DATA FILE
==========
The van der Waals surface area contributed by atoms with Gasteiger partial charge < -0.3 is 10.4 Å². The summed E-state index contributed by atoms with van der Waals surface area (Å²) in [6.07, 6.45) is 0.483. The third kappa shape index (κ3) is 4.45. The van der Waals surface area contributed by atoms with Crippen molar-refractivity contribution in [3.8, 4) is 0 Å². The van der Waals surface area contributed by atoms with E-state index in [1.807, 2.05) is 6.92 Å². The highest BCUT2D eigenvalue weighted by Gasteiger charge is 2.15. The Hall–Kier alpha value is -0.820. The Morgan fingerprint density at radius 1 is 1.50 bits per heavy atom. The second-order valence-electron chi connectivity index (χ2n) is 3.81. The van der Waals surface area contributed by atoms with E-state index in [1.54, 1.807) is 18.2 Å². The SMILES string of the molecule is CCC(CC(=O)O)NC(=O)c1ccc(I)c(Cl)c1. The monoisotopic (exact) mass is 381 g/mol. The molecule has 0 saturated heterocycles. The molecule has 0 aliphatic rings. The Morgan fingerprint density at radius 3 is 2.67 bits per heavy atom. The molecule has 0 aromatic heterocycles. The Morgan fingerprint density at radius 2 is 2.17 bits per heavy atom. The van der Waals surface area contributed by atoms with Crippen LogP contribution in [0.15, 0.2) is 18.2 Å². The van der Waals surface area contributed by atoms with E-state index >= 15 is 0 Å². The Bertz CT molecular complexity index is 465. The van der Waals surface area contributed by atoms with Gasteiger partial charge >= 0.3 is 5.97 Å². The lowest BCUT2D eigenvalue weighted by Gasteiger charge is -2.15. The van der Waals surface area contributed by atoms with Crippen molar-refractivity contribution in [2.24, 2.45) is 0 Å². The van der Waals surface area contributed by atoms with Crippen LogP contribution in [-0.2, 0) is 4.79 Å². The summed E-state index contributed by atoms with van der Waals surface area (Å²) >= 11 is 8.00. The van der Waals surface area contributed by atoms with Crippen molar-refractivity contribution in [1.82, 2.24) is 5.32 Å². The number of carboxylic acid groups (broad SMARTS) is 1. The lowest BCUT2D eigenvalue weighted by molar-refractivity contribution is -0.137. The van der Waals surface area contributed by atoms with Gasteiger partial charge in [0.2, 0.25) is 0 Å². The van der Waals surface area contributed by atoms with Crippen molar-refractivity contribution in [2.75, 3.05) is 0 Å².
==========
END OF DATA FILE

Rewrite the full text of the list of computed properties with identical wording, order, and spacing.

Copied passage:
The van der Waals surface area contributed by atoms with Gasteiger partial charge < -0.3 is 10.4 Å². The summed E-state index contributed by atoms with van der Waals surface area (Å²) in [6.07, 6.45) is 0.483. The third kappa shape index (κ3) is 4.45. The van der Waals surface area contributed by atoms with Crippen molar-refractivity contribution in [3.8, 4) is 0 Å². The van der Waals surface area contributed by atoms with E-state index in [1.807, 2.05) is 6.92 Å². The highest BCUT2D eigenvalue weighted by Gasteiger charge is 2.15. The Hall–Kier alpha value is -0.820. The Morgan fingerprint density at radius 1 is 1.50 bits per heavy atom. The second-order valence-electron chi connectivity index (χ2n) is 3.81. The van der Waals surface area contributed by atoms with E-state index in [1.54, 1.807) is 18.2 Å². The SMILES string of the molecule is CCC(CC(=O)O)NC(=O)c1ccc(I)c(Cl)c1. The monoisotopic (exact) mass is 381 g/mol. The molecule has 0 saturated heterocycles. The molecule has 0 aliphatic rings. The Morgan fingerprint density at radius 3 is 2.67 bits per heavy atom. The molecule has 0 aromatic heterocycles. The Morgan fingerprint density at radius 2 is 2.17 bits per heavy atom. The van der Waals surface area contributed by atoms with Crippen LogP contribution in [0.15, 0.2) is 18.2 Å². The van der Waals surface area contributed by atoms with E-state index >= 15 is 0 Å². The Bertz CT molecular complexity index is 465. The van der Waals surface area contributed by atoms with Gasteiger partial charge >= 0.3 is 5.97 Å². The lowest BCUT2D eigenvalue weighted by Gasteiger charge is -2.15. The van der Waals surface area contributed by atoms with Crippen molar-refractivity contribution in [2.24, 2.45) is 0 Å². The van der Waals surface area contributed by atoms with Crippen LogP contribution in [-0.2, 0) is 4.79 Å². The summed E-state index contributed by atoms with van der Waals surface area (Å²) >= 11 is 8.00. The van der Waals surface area contributed by atoms with Crippen molar-refractivity contribution in [1.82, 2.24) is 5.32 Å². The number of carboxylic acid groups (broad SMARTS) is 1. The lowest BCUT2D eigenvalue weighted by molar-refractivity contribution is -0.137. The van der Waals surface area contributed by atoms with Gasteiger partial charge in [0.2, 0.25) is 0 Å². The van der Waals surface area contributed by atoms with Crippen molar-refractivity contribution in [2.75, 3.05) is 0 Å².